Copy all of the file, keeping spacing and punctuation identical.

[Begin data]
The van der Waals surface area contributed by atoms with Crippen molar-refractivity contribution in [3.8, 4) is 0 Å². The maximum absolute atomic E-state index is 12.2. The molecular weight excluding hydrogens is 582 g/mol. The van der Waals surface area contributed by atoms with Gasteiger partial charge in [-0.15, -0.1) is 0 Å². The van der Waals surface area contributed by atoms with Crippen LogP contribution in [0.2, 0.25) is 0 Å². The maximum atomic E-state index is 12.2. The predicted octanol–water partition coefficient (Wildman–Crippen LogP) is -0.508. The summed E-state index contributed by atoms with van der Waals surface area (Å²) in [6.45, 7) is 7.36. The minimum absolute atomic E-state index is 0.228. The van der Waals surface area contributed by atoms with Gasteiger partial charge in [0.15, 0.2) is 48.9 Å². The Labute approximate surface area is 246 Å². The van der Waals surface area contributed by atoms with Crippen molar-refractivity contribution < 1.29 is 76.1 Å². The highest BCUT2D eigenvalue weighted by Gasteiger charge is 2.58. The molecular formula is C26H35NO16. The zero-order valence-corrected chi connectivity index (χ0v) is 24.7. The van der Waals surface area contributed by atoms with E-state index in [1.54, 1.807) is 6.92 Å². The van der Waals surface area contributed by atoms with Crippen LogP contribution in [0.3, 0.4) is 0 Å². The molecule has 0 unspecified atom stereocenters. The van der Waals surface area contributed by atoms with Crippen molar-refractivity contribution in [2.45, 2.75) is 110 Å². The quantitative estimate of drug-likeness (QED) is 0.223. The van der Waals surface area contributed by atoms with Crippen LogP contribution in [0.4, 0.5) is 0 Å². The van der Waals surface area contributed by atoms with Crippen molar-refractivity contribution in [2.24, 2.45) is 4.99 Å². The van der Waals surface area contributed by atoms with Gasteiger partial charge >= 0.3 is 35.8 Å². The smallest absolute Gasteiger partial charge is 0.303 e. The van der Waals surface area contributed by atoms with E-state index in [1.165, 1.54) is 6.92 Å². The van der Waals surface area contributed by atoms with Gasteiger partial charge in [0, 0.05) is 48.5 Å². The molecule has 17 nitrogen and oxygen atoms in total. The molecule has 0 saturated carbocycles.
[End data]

The van der Waals surface area contributed by atoms with Crippen molar-refractivity contribution in [3.8, 4) is 0 Å². The maximum absolute atomic E-state index is 12.2. The molecular weight excluding hydrogens is 582 g/mol. The van der Waals surface area contributed by atoms with Gasteiger partial charge in [-0.15, -0.1) is 0 Å². The van der Waals surface area contributed by atoms with Crippen LogP contribution in [0.2, 0.25) is 0 Å². The maximum atomic E-state index is 12.2. The predicted octanol–water partition coefficient (Wildman–Crippen LogP) is -0.508. The summed E-state index contributed by atoms with van der Waals surface area (Å²) in [6.45, 7) is 7.36. The minimum absolute atomic E-state index is 0.228. The van der Waals surface area contributed by atoms with Gasteiger partial charge in [0.15, 0.2) is 48.9 Å². The Labute approximate surface area is 246 Å². The van der Waals surface area contributed by atoms with Crippen molar-refractivity contribution < 1.29 is 76.1 Å². The highest BCUT2D eigenvalue weighted by Gasteiger charge is 2.58. The molecular formula is C26H35NO16. The zero-order valence-corrected chi connectivity index (χ0v) is 24.7. The van der Waals surface area contributed by atoms with E-state index in [1.54, 1.807) is 6.92 Å². The van der Waals surface area contributed by atoms with Crippen LogP contribution in [0.3, 0.4) is 0 Å². The molecule has 0 unspecified atom stereocenters. The van der Waals surface area contributed by atoms with Crippen molar-refractivity contribution in [2.45, 2.75) is 110 Å². The quantitative estimate of drug-likeness (QED) is 0.223. The van der Waals surface area contributed by atoms with Crippen LogP contribution in [0.4, 0.5) is 0 Å². The van der Waals surface area contributed by atoms with Crippen molar-refractivity contribution in [2.24, 2.45) is 4.99 Å². The van der Waals surface area contributed by atoms with Gasteiger partial charge >= 0.3 is 35.8 Å². The smallest absolute Gasteiger partial charge is 0.303 e. The van der Waals surface area contributed by atoms with E-state index in [1.165, 1.54) is 6.92 Å². The van der Waals surface area contributed by atoms with Gasteiger partial charge in [0, 0.05) is 48.5 Å². The molecule has 17 nitrogen and oxygen atoms in total. The molecule has 0 saturated carbocycles.